Male Colleague Accused Me Of Getting Too Emotional

too emotional

"I called a senior-level manager to find out why one of my team members did not pass a board certification. When he provided the feedback, I pushed back with strong points. He immediately pulled the girl card. Instead of addressing my issues, he said: `Obviously you are too emotional to talk now. I said I was fine and asked another question, and then he said: `Why don’t we talk when you have calmed down? Would he have talked to a male colleague that way? I don’t think so. By the way, 'pulling the girl card' is making a reaction that would be normal coming from a man seem emotional when coming from a woman."

It’s not fair, is it? I won’t bother to ask the question: “Were you actually overemotional in the interaction?” Because the truth is, there’s no right answer. Overemotionality is in the eye of the beholder and completely subjective. According to Stephanie Shields in an article for the  Review of General Psychology, because men (as the dominant group) determine what is socially acceptable in a given context, women’s natural and more diverse reactions are more likely to be seen as inappropriate. And per a 2007 study by Van Kleef & Cote, the display of inappropriate emotions is associated with decreased influence in workplace relationships.

It’s important to understand that your male colleague isn’t trying to pull the “girl card.” Rather, unconscious bias may be at play here. Unconscious bias is basing one’s response to someone on an assumption about their gender, age, race, etc. Your colleague might treat a man differently, but he probably doesn’t realize it. So telling him he’s pulling the “girl card” isn’t going to help matters and will probably only escalate the situation.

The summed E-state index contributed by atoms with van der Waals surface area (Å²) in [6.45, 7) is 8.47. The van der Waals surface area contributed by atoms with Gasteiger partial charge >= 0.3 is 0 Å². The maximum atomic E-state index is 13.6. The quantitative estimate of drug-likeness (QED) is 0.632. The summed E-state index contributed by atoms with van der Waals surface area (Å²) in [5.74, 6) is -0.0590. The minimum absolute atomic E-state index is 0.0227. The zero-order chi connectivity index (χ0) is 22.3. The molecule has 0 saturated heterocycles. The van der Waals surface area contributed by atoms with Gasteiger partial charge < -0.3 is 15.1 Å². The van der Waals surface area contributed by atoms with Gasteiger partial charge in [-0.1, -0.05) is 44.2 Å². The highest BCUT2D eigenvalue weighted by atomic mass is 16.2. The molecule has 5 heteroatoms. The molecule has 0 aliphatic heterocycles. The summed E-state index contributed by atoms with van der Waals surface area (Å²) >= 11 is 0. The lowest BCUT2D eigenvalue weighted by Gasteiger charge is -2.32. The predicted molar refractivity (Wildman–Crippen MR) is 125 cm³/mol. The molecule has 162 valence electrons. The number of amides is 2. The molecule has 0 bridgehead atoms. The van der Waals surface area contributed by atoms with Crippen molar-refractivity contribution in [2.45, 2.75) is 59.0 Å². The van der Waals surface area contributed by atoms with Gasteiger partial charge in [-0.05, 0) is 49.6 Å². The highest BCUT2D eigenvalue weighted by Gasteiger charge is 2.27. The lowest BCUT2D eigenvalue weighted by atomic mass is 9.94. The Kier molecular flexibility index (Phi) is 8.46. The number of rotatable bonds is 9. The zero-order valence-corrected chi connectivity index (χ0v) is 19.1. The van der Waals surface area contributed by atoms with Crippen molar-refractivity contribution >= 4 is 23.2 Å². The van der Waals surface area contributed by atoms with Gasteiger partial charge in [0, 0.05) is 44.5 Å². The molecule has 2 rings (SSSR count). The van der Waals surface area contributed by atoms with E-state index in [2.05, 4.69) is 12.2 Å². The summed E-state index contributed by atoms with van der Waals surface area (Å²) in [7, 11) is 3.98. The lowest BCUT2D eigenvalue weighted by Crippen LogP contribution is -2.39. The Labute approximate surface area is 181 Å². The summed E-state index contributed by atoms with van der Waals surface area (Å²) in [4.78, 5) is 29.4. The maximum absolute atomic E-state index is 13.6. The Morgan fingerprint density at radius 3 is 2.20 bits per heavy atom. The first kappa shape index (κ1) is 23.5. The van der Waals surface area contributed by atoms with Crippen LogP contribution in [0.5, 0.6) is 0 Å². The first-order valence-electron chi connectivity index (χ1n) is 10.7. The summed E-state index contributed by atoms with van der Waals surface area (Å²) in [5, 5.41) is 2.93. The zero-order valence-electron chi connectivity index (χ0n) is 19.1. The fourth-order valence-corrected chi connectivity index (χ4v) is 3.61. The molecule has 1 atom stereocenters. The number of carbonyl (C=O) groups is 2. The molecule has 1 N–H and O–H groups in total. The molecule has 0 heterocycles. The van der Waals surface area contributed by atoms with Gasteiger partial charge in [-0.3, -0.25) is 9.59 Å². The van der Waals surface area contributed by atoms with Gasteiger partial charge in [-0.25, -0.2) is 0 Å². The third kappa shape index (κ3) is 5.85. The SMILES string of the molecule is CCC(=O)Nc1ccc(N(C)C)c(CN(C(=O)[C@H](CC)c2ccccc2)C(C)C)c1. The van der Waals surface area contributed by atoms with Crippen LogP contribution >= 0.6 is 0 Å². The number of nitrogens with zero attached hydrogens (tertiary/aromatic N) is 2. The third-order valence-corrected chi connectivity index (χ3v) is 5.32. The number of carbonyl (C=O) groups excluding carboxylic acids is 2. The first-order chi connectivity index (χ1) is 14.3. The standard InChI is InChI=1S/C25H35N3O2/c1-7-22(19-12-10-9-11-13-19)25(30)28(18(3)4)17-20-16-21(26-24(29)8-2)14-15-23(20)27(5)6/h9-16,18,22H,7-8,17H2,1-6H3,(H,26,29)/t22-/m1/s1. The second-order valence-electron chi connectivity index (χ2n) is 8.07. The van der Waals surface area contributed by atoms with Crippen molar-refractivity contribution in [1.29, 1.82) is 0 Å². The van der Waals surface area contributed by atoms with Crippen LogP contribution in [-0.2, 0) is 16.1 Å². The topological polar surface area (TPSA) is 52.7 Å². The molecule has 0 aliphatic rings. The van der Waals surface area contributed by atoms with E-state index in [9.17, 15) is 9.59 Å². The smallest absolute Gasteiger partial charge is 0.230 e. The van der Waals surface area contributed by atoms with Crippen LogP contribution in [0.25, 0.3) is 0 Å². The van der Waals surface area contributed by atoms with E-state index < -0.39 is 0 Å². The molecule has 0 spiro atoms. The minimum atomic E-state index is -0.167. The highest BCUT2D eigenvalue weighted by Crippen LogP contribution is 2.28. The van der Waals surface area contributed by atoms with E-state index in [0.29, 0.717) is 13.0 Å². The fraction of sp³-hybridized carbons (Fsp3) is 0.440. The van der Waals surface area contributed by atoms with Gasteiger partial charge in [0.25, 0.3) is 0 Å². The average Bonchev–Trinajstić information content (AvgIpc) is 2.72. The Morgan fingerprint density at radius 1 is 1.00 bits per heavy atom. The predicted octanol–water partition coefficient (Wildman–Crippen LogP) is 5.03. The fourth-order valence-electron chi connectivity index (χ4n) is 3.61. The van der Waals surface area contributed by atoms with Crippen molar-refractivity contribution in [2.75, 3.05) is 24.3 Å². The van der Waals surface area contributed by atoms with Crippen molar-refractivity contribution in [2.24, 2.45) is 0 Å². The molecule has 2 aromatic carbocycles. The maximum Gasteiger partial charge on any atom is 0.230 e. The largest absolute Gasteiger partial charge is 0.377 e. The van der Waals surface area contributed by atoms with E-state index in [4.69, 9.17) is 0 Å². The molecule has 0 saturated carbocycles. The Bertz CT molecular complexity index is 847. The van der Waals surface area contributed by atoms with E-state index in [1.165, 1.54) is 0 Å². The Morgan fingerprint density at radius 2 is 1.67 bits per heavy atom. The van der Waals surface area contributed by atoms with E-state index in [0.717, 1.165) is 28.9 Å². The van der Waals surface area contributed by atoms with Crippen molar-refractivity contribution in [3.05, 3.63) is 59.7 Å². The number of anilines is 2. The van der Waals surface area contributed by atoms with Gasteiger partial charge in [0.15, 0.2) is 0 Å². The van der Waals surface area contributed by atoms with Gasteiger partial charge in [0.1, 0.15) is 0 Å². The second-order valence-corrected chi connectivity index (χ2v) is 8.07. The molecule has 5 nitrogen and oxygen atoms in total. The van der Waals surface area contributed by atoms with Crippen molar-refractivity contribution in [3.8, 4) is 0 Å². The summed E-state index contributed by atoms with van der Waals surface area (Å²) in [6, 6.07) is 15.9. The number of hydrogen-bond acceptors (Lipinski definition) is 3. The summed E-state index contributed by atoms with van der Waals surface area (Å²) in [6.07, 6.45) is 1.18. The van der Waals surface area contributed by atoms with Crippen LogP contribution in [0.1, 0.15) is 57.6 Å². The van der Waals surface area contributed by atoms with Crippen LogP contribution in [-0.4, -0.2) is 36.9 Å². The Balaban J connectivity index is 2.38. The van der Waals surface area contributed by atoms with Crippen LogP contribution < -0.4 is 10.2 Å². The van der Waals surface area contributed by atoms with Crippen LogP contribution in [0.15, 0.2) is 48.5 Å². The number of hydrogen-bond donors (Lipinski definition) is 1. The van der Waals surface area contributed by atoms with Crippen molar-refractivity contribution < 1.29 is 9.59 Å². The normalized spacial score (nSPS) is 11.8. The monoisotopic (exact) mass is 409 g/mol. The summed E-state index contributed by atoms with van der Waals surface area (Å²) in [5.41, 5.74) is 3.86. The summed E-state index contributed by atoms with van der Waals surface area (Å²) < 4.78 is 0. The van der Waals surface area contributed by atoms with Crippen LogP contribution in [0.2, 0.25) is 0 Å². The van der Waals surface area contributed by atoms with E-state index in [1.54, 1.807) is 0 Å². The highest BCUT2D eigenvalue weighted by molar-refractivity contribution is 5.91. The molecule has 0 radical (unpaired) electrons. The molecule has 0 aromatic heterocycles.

Next time you’re in a situation like this, here’s what you should do. At the get go, concisely explain the facts, ask questions for clarification and avoid conjecture. Always strive to be assertive, which is defined as expressing your views while respecting those of others. The core of assertiveness is using “I” statements. In this case, an example would be: “I feel that my team member deserved to pass the board certification. Can you help me understand where you think she needs to improve?”

If there are any objective signs that you are upset or stressed out (e.g. you’ve raised your voice, your hands are shaking or tears are pricking at your eyelids), excuse yourself immediately and continue the discussion when you can remain totally calm and rational. Make sure you do not show anger or defensiveness at the male colleague’s comments.

You say above that you “pushed back with strong points,” which indicates that you might have come across like you were on the warpath. Assertiveness differs from aggressiveness in its diplomatic approach and its validation of others’ points of view. Assertive communicators demonstrate empathy rather than chastising others for their behavior or decisions. Even if the two of you never completely see eye to eye, an assertive approach makes it far less likely that a colleague will pull the “girl card.”

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